This conflict (yes, something happened; Sherman, while maybe more interested in filling her seasons with small town life and first world problems, surely knows how to make memorable finales and premieres) is followed by a dream sequence. While I had been longing to see Michelle sing and dance again, as well as some reunion of her and Hubbel and their unresolved romance, this wasn't my favorite part of the show.

First of all, I'm pretty sure Sutton Foster could do a better version of Maybe This Time than she gave us. Yes, she was a Vegas, Broadway dancer, but she's also well trained and clearly a good actor, so aside from mimicking past dream performances as well as her catastrophic non-audition in the pilot, the table-gyrating and leg crossing didn't seem to fit the song. An erect, minimal cocktail lounge type of performance would have been better. But I understand that she's a dancer and can accept the routine. The singing one loves that song more than me, and since it's often repeated a more thrilling version would be expected. (If Kristin Chenowith can kill it on Glee, I don't think Sutton should have any trouble--a comparison I'm sure she'd want to win.)

Regardless, the intent was clear and hit the appropriate nerve, and despite a couple clunky dream-dialogue-lines, seeing Hubbel was poignant and illustrated how much more positive and hopeful Michelle had become, only to see the old&new self-doubt more sharply, starkly, crushingly felt by her in comparison.

Her inevitable slinking departure occurred after waking from this dream, and the O Captain, My Captain of the girls was just like the show: funny, referential, sweet, and sad. Michelle grew to love them, and they her. With her in their lives the girls had changed; Sasha got through a dark time (and might have found a male counterpart in her identity struggle who happens to be cute.) Boo overcame diffidence and immature fantasy for a self-possession and an actually affectionate romance. Ginny began living life rather than following a routine, despite the inevitable unexpected pain that brings. And Melanie...well Melanie became a better friend, and no doubt feels more comfortable as a tall woman with Michelle around.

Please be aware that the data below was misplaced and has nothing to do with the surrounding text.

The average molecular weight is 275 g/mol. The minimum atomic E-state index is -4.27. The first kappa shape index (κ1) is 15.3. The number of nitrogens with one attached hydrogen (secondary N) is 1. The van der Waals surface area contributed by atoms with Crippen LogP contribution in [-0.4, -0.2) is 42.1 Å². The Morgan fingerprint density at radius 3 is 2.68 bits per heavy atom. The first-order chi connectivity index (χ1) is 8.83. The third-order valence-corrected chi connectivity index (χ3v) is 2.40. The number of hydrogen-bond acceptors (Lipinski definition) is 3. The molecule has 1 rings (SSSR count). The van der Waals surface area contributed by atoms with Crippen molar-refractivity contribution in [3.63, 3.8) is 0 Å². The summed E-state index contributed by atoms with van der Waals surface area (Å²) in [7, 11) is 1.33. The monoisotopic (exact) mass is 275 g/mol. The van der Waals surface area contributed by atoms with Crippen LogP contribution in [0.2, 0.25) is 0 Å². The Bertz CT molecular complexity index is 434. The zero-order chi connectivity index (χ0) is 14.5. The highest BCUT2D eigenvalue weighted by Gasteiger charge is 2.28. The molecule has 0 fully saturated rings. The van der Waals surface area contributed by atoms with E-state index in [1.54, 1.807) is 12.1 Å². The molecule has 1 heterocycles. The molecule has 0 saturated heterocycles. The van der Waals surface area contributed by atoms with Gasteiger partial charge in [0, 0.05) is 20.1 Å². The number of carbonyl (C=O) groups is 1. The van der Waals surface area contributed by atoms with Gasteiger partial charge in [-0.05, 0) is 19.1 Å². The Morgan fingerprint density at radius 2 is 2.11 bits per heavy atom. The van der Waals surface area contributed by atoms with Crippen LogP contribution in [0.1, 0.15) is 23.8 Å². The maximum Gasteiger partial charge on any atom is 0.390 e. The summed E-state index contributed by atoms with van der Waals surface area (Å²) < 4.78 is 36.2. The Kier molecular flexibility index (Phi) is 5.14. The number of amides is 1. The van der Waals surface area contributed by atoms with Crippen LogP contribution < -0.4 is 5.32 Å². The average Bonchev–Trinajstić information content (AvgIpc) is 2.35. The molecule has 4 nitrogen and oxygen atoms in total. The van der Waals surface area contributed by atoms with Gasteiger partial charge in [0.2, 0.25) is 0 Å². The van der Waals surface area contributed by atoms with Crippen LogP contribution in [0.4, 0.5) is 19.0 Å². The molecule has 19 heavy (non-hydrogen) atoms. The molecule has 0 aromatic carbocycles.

In their great wisdom, ABC Family has ordered more episodes, likely to air during Spring of next year. The fun part will be seeing where Michelle goes after leaving (back to Vegas? staying with the playwright? hopefully NYC) and how she'll find her way back to Paradise (Fanny tracks her down? the girls do? the unalterable fact that she owns the school and the house?) There's a lot to work with, and I have no doubt Sherman has some good ideas.

But it's not just her long-term plotting that makes her shows such pleasant experiences. It's that she focuses on the experience more than the plot. If you haven't seen this show, pre-order that DVD, decant some wine (it takes awhile) and let the story wash over you.

Friday, August 17, 2012

Barrowman and Abs Increase 'Arrow' Hype

It was recently announced that John Barrowman, he of Torchwood and Doctor Who fame, will be joining the cast of CW's 'Arrow' as a recurring character in this, its pilot season. (His character was not revealed, but let's be honest, he'd be a pretty good villain.)

'Arrow' stars Canadian actor Stephen Amell, whom I most emphatically DO NOT know from such work as Dante's Cove and Queer as Folk, as Oliver Queen, that lesser known vigilante hero of the DC universe who fights crime anonymously with the help of his large personal fortune. Known for his politics, archery prowess, bad temper and bizarre facial hair, one can assume that the CW is taking quite a different approach.